The promise to keep Al-Qaida at bay was one of the main points of the US-Taliban Doha deal. If or how this promise will be kept remains to be seen, as the connections between the Taliban, particularly the Haqqani network, and Al-Qaida are strong and there are a number of Al-Qaida cells in Afghanistan.

For civilians in areas that the Taliban have controlled for a number of years, life has continued along traditional lines, although the Taliban do impose their strict interpretation of sharia and customary law in matters of governance and justice. In many places, such as schools and clinics, service provision did function under Taliban supervision and girls were also allowed to attend school. The situation has, however, varied from place to place. At the same time, there were many communities in the country that did not benefit from development, despite the billions in aid poured into the country while the Western-installed and Western-supported governments were in power.

Years ago, the author met the former Taliban foreign minister, Ahmad Mutawakil. Our conversation turned to Taliban notions of human rights. Using a metaphor he said: ‘When a car’s engine is broken, an air conditioner is a luxury’. One interpretation is that in times of turmoil the focus should be on survival, and the time for social improvement will come in due course.

Reports are coming in from Taliban-held areas that security is – generally speaking – good; at least there are no rampaging bandits robbing and raping people, and nor are civilians being caught in the cross-fire between Taliban fighters and Afghan security forces. A calm of sorts has descended in Afghanistan. How long this will last is an open question.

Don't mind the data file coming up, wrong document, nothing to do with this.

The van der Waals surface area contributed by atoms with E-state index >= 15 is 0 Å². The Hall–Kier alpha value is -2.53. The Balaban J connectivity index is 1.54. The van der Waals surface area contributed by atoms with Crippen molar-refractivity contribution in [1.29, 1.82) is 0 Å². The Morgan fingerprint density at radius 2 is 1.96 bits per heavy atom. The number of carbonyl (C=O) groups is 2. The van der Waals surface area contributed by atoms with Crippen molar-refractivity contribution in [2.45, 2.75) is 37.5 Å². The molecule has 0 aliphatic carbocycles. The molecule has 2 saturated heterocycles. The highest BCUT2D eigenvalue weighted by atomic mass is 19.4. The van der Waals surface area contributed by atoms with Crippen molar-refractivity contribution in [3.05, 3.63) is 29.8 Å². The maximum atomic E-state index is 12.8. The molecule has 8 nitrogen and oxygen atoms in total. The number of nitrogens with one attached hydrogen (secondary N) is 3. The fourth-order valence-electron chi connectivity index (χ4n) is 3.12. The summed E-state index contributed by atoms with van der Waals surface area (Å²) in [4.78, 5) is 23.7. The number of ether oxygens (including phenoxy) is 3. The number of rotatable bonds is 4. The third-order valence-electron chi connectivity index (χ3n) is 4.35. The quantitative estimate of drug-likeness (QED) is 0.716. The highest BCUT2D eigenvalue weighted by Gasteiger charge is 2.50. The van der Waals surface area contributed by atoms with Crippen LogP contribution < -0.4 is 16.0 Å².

The choice for the international community is between Scylla and Charybdis, between bad and worse. In this case, the Taliban represent a bad choice. However, the prospect of endless violence and civilian suffering with an inept and corrupt Kabul government prolonging the futile fight with external support could have been even worse, especially if the situation had descended into an all-out civil war between the government, strongmen-cum-warlords, the Taliban, and other jihadist groups such as ISIS affiliate Islamic State Khorasan Province operating on Afghan soil.

The Taliban leadership have indicated that they are ready to work with the international community and have even invited international organizations and embassies to remain. It remains to be seen what will happen in practice. At the end of the day when all is said and done, is finding a way to work with the Islamic Emirate, now that they are in power, beyond the pale? There are no easy answers. Nevertheless, the international community must not abandon ordinary Afghans and resign them to a bleak future with hard-line Islamists in power.

Associerad forskare